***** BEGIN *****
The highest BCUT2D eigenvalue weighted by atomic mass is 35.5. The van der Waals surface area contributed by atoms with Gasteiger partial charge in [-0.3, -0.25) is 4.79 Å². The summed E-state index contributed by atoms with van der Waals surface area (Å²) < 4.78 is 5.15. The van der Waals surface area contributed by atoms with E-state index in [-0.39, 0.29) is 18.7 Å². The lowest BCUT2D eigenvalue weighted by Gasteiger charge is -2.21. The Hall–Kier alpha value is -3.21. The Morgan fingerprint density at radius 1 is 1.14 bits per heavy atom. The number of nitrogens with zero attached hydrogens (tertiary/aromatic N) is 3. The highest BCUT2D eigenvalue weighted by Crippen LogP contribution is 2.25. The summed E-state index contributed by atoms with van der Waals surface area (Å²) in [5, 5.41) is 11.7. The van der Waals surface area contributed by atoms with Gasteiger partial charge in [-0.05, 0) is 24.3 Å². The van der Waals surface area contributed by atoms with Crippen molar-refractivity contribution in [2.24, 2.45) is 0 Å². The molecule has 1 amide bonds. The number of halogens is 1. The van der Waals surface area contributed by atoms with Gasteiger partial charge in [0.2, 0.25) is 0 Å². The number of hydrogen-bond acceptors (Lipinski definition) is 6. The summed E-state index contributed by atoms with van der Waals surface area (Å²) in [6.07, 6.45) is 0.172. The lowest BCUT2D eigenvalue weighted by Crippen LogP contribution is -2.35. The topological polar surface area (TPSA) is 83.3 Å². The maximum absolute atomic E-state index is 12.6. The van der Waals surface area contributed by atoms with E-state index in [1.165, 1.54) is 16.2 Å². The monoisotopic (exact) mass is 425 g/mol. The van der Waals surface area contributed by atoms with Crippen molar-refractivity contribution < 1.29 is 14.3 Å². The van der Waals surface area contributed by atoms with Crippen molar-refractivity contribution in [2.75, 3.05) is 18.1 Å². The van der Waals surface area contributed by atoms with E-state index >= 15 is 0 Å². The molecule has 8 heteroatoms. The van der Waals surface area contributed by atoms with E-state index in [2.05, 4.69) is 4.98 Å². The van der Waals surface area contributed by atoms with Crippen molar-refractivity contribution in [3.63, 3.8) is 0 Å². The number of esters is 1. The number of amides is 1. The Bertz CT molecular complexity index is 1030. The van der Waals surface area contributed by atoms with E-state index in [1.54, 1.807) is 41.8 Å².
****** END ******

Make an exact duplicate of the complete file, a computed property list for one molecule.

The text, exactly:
The highest BCUT2D eigenvalue weighted by atomic mass is 35.5. The van der Waals surface area contributed by atoms with Gasteiger partial charge in [-0.3, -0.25) is 4.79 Å². The summed E-state index contributed by atoms with van der Waals surface area (Å²) < 4.78 is 5.15. The van der Waals surface area contributed by atoms with E-state index in [-0.39, 0.29) is 18.7 Å². The lowest BCUT2D eigenvalue weighted by Gasteiger charge is -2.21. The Hall–Kier alpha value is -3.21. The Morgan fingerprint density at radius 1 is 1.14 bits per heavy atom. The number of nitrogens with zero attached hydrogens (tertiary/aromatic N) is 3. The highest BCUT2D eigenvalue weighted by Crippen LogP contribution is 2.25. The summed E-state index contributed by atoms with van der Waals surface area (Å²) in [5, 5.41) is 11.7. The van der Waals surface area contributed by atoms with Gasteiger partial charge in [-0.05, 0) is 24.3 Å². The van der Waals surface area contributed by atoms with Crippen molar-refractivity contribution in [2.24, 2.45) is 0 Å². The molecule has 1 amide bonds. The number of halogens is 1. The van der Waals surface area contributed by atoms with Gasteiger partial charge in [0.2, 0.25) is 0 Å². The number of hydrogen-bond acceptors (Lipinski definition) is 6. The summed E-state index contributed by atoms with van der Waals surface area (Å²) in [6.07, 6.45) is 0.172. The lowest BCUT2D eigenvalue weighted by Crippen LogP contribution is -2.35. The topological polar surface area (TPSA) is 83.3 Å². The maximum absolute atomic E-state index is 12.6. The van der Waals surface area contributed by atoms with E-state index in [1.165, 1.54) is 16.2 Å². The monoisotopic (exact) mass is 425 g/mol. The van der Waals surface area contributed by atoms with Crippen molar-refractivity contribution < 1.29 is 14.3 Å². The van der Waals surface area contributed by atoms with Crippen molar-refractivity contribution in [2.75, 3.05) is 18.1 Å². The van der Waals surface area contributed by atoms with E-state index >= 15 is 0 Å². The molecule has 8 heteroatoms. The van der Waals surface area contributed by atoms with E-state index in [2.05, 4.69) is 4.98 Å². The van der Waals surface area contributed by atoms with Crippen molar-refractivity contribution in [3.63, 3.8) is 0 Å². The number of esters is 1. The number of amides is 1. The Bertz CT molecular complexity index is 1030. The van der Waals surface area contributed by atoms with E-state index in [1.54, 1.807) is 41.8 Å².